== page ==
Prepare for emotional roller-coaster in GCU's '12 Angry Jurors'

A confrontation breaks out between Juror 3 (Nicholas Wilshire, left) and Juror 8 (Christian Shepherd) in the Grand Canyon University Theatre Department's production of “12 Angry Jurors."

Photos by Ralph Freso / Slideshow

Guilty or not guilty?

Suspense and tension will fill Grand Canyon University's Black Box Theatre as the College of Arts and Media’s Theatre Department presents its second show of the semester, “12 Angry Jurors."

The drama, which the cast prepared for by visiting a real courtroom, is based on the 1957 film classic “12 Angry Men” and features a dozen jurors deciding the fate of a 19-year-old on trial for his father’s murder. Audiences can count on high emotions, strong opinions and short tempers from its characters when the play is presented at 7:30 p.m. today and Saturday and 2 p.m. Sunday.

Director Joanie Colson talks with a cast member during a dress rehearsal.

“The theme is working together and serving something greater than yourself,” said director Joanie Colson.

The play is set in one courtroom where the jurors, gathered around a large table, delve into the evidence of the case. Heated and flustered dialogue bounces back and forth between them for hours as they try to reach a final verdict.

The nature of the situation and the characters are simultaneously simple and complicated, Colson said. And the stage setting is minimal so the focus can be on the aggressive atmosphere and emotional aspect of those moments.

“When it comes to acting, it’s important to know and understand the emotional process,” said Kenzie Huether, who plays the foreman. “I have to flip through my script a lot, revisiting the circumstances that are in the text to really have them embedded in my mind.”

With a quick turnaround – the first rehearsal was just a month ago – students relied heavily on the preparation process.

The jury foreman (Kenzie Huether) is concerned about the deterioration of talks in the GCU Theatre Department's presentation of "12 Angry Jurors."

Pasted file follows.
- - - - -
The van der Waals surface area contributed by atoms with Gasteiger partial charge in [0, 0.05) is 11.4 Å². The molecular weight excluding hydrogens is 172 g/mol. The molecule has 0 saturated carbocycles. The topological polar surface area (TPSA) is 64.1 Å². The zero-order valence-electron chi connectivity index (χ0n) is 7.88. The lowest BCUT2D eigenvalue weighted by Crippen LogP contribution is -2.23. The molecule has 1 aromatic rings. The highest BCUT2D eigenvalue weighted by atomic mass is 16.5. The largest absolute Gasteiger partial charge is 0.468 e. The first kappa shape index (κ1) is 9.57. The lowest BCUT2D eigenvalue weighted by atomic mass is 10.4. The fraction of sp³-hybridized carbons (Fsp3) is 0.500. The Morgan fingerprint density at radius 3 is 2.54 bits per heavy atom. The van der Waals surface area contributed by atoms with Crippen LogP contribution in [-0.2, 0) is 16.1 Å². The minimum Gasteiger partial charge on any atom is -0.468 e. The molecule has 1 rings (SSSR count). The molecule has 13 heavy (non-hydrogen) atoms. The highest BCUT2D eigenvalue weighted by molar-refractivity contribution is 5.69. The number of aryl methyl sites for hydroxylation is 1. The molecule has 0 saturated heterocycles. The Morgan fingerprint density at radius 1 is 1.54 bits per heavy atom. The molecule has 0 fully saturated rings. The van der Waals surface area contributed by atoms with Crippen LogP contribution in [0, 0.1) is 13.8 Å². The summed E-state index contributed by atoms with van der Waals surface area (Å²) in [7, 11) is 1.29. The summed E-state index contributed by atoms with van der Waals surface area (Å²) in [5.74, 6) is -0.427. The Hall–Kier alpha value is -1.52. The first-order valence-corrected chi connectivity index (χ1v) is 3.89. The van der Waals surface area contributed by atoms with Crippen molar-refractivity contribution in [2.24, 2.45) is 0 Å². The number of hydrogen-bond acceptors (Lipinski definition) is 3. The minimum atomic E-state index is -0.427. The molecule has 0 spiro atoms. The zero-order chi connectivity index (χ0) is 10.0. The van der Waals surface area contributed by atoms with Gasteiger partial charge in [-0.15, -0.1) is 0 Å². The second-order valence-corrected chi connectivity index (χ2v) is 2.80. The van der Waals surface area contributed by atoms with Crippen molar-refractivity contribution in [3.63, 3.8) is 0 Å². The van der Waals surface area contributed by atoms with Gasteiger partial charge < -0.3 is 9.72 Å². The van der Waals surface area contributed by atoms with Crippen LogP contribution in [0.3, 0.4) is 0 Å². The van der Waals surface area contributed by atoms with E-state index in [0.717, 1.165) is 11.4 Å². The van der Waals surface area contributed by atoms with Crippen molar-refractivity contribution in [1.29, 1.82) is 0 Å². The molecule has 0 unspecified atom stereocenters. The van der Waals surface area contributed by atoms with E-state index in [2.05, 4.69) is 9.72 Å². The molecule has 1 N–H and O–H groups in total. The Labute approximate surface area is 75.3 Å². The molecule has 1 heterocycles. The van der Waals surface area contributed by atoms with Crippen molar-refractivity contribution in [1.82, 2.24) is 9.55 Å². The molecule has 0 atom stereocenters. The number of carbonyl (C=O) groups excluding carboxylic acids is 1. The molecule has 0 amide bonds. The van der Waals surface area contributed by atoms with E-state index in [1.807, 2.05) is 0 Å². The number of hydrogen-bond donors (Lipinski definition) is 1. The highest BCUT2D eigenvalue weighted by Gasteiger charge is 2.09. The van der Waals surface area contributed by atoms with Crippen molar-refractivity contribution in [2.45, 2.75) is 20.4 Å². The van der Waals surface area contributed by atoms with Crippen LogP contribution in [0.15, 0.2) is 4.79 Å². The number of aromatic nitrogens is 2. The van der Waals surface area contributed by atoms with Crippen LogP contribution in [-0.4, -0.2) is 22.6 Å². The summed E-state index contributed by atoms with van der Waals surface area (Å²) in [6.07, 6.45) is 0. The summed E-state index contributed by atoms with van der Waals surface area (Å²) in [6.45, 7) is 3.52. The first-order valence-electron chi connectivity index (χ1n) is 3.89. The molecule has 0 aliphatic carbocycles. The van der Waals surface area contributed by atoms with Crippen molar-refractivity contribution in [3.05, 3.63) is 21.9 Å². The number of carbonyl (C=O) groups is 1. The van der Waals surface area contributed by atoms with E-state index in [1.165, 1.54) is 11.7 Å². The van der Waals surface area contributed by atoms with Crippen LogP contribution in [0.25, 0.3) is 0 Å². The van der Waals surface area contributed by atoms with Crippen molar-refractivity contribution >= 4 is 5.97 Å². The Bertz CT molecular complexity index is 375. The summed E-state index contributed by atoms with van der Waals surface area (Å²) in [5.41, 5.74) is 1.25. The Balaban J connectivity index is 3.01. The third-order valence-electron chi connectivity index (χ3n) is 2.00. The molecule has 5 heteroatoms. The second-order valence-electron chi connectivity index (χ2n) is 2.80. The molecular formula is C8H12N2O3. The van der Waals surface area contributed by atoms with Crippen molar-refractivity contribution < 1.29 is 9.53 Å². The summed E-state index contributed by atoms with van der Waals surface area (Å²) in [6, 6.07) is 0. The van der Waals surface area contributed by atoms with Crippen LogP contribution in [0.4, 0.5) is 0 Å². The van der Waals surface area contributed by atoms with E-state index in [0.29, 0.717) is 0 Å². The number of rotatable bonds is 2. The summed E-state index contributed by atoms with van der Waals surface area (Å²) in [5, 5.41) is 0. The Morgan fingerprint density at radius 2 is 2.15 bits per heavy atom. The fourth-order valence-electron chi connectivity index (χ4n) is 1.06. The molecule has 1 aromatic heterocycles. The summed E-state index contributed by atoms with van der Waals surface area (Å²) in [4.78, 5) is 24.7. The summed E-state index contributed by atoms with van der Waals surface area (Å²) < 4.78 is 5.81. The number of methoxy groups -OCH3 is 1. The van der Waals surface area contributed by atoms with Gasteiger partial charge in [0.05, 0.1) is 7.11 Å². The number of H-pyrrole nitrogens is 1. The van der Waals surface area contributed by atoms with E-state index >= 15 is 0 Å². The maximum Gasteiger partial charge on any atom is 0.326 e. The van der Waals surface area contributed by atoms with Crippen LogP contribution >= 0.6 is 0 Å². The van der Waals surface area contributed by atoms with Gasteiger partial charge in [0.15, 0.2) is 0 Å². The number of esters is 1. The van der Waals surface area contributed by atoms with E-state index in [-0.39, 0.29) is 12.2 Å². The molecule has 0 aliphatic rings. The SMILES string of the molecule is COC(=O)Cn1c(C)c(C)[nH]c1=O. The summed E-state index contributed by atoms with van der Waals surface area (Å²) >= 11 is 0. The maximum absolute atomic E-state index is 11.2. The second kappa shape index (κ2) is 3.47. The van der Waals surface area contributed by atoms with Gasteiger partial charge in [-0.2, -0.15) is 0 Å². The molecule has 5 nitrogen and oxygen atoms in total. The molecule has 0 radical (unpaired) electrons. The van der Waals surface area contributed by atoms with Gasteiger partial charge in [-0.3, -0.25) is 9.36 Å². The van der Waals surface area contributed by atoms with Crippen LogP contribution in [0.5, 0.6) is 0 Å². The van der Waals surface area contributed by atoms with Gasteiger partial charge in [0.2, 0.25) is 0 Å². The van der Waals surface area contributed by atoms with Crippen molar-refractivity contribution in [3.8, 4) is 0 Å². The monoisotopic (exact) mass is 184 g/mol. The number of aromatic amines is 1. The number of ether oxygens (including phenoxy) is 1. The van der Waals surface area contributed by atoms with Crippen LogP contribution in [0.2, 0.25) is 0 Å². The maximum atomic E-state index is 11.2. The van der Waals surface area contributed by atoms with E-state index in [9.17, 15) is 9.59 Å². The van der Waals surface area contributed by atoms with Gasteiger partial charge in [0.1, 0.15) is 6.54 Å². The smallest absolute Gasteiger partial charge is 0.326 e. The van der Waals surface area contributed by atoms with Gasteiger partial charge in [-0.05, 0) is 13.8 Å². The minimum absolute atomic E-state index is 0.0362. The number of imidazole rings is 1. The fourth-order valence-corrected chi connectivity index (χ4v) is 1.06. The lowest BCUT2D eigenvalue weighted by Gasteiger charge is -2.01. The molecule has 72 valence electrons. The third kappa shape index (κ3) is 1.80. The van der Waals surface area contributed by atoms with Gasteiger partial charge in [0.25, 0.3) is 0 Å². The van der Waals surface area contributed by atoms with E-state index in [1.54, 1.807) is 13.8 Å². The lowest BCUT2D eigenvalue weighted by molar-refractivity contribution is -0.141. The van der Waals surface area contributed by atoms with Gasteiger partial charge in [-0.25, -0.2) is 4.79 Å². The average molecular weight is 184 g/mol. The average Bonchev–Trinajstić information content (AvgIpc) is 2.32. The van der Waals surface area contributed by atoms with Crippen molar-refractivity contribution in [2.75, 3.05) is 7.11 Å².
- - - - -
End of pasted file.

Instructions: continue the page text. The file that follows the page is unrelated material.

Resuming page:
“The process has to do a lot with understanding the imaginary background of your character. What is possible for this character? What happened to him that caused him to be the way he is?” said Nicholas Wilshire, who plays Juror 3.

The nature of jury duty being without bias and prejudice, the script intentionally leaves personal information of the characters a mystery. Colson explained how students studied characters by pausing through specific scenes and examining the way jurors would respond, what that reveals about them, what they feel and why.

Additionally, Colson said visiting a courtroom helped put the student actors in the right headspace.

Judge and Commissioner Jeffrey Altieri, a fan of the film, volunteered to show the cast around the court. Students got a glimpse of the jury duty experience and a feel for what the expectations and responsibilities would be like in a real case.

“It was interesting to see the inside of a court without actually being on trial,” Wilshire said. “We went into the courtroom and sat in all the juror seats. I got to sit where my character would actually sit. The main thing we got to experience is how small the room is and thinking in the aspect of being in there for six days.”

The jury votes on a verdict in GCU's "12 Angry Jurors."